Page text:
Here is a simple mindset trick you can use to prepare for any persuasion context that will put you in a completely unstoppable frame of mind and have people begging to do what you want them to.
Okay, even for me that sounds over the top. But here is the thing, I have used this strategy for years, to the point where I often do this completely automatically. And I have noticed over the years that when I do this exercise well I get astounding results. And when my results are poor I can often relate it back to how well, or not, I did this exercise.
Preparing Persuasive Presentations
I am going to give you the exercise in the context of preparing a presentation but it works in any persuasion context where you have preparation to do. You can tweak it to fit your situation, for most contexts it will be obvious how you can change his to fit.
So if you are ready, buckle in, here we go on a speed trip on developing an unstoppable persuasion mindset.
A Thought Experiment
This is really just a thought experiment, more specifically a set of questions to ask yourself before preparing your presentation.
- What do you want your audience to be saying or doing at the end of your presentation that they weren’t at the start?
- How will this benefit your audience?
- What resistance will they have that stops them wanting these benefits?
- What message can you give them that will allow them to drop the objection and really see the benefits of what you want them to do?
- Who do you have to be to deliver that message?
And just quickly here is how this works as a series of questions including where the secret sauce that makes this work.
This is what’s Really Going On
The first question gives you the evidence process to know when you have got your result. It is framed as a SMART goal; the time base is the end of your talk, the specific and measurable is covered by can you see them saying and / or doing the result. The only thing you need to ensure is that it is achievable.
The second question gives you the key benefit statements that will allow you to capture and lead the imagination of your audience to the result you want for them. It also gets you to focus on the important people i.e. not you but your audience.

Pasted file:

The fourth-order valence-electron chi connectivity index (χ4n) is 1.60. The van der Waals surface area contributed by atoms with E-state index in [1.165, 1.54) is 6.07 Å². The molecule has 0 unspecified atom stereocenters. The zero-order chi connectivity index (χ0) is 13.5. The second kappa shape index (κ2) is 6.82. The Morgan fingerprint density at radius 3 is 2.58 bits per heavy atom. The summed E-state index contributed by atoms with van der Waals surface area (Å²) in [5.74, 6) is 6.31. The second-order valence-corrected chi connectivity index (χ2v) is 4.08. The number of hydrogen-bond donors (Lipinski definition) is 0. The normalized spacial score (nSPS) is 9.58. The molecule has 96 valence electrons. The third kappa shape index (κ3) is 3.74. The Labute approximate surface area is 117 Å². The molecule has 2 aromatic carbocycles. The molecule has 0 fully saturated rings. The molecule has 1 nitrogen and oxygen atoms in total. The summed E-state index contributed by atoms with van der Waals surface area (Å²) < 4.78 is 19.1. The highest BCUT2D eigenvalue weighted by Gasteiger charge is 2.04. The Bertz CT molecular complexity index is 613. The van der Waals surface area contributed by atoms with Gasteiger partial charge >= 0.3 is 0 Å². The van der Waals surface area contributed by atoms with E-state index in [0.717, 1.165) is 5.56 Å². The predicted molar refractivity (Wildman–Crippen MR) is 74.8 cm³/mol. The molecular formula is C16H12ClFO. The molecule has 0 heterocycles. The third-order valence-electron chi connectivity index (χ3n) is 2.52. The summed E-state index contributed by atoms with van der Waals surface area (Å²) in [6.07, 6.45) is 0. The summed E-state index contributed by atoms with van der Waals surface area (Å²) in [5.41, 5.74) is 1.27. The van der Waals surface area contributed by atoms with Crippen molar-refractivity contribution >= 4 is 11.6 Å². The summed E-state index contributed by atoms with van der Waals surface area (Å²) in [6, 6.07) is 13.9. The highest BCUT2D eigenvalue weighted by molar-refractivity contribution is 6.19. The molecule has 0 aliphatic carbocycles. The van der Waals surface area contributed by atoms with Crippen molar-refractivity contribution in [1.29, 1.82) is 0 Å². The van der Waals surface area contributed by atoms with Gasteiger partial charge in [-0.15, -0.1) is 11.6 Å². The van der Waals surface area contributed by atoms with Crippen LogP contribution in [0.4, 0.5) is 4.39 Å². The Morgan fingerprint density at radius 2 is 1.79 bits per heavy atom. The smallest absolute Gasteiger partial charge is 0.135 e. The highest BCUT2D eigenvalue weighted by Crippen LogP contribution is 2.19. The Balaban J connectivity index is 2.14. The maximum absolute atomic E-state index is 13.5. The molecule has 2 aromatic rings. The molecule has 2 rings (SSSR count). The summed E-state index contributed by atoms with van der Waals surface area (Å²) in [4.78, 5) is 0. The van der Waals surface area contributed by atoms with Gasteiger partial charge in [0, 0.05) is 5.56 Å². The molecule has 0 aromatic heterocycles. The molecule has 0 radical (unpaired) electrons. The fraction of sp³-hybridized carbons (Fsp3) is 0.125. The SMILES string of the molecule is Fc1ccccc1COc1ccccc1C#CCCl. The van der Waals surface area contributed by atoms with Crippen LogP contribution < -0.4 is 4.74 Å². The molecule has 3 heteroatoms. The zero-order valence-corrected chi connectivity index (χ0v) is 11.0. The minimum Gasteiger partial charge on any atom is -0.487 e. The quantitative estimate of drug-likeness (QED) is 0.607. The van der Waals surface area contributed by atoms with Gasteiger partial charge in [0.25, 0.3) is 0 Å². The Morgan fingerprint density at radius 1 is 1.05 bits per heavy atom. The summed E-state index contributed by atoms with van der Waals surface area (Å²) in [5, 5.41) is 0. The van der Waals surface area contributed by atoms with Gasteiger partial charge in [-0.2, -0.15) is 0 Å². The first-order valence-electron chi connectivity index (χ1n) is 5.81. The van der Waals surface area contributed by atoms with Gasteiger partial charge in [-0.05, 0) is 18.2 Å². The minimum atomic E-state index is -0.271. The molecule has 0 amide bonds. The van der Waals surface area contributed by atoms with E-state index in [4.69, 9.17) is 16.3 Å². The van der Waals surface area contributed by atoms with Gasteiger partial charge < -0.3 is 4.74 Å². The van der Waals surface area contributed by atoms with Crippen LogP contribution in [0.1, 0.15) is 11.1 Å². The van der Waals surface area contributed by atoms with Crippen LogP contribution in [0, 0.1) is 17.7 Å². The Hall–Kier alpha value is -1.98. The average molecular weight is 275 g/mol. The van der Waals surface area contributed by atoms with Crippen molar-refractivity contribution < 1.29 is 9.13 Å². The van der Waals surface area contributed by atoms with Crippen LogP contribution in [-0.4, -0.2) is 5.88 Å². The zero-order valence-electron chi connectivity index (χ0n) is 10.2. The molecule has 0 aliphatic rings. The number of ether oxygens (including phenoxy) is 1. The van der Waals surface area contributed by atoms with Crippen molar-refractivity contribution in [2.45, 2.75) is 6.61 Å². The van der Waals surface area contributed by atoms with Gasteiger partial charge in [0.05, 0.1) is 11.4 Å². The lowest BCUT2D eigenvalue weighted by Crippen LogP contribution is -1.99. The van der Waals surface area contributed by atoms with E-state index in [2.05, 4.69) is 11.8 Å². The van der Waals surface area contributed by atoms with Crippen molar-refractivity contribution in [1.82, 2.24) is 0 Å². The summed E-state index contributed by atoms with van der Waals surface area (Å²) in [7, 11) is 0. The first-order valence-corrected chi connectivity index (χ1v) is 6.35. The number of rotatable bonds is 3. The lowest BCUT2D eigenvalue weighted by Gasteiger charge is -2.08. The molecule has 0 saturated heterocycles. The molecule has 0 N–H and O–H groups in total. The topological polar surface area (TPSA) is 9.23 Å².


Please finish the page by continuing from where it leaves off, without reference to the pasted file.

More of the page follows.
The third question is about uncovering any objections and obstacles. The important point here though seeing those objections from their perspective, not yours.
I am currently helping a family member downsize and move to a new home. He has been very resistant to moving and everyone has been thinking it is because of all the fuss and bother of the move. But when you see it through his eyes it is obvious he is frightened, moving from a house he has lived in for over half his life to something completely unknown. And he has a sense of defeat, no longer being able to manage such a big house and that sort of thing.
The fourth question obviously is about what you need to say or do for them to draw their own conclusions and move with you to the mutually beneficial results.
You can see in the example above the message we need to give the family member is about emotional support, being free again when unburdened from a large house that needs massive upkeep and the move being about gaining a new lease on life. The constant barrage of help and support in packing, moving and unpacking again whilst welcome (and probably needed) is not the thing that will make him want to move.
After the second and third question got you to explore things from your audience’s perspective, the fourth brings you right back into your head. This question is about what YOU can say or do to get them to let go of their objections and realise the benefits.
But the fifth question is the real secret sauce. The thing that makes this work is exploring your needs to be able to deliver the message.
In my example when I thought about it I discovered that I didn’t want him to move either. Logically it is the right thing to do but my identity of this person also involved that house. Until I could change the way I saw that person, as separate from the house he lived in, I would never be as convincing to persuade him to move. In short I am too emotional attached to the status quo to be able to properly help support the change.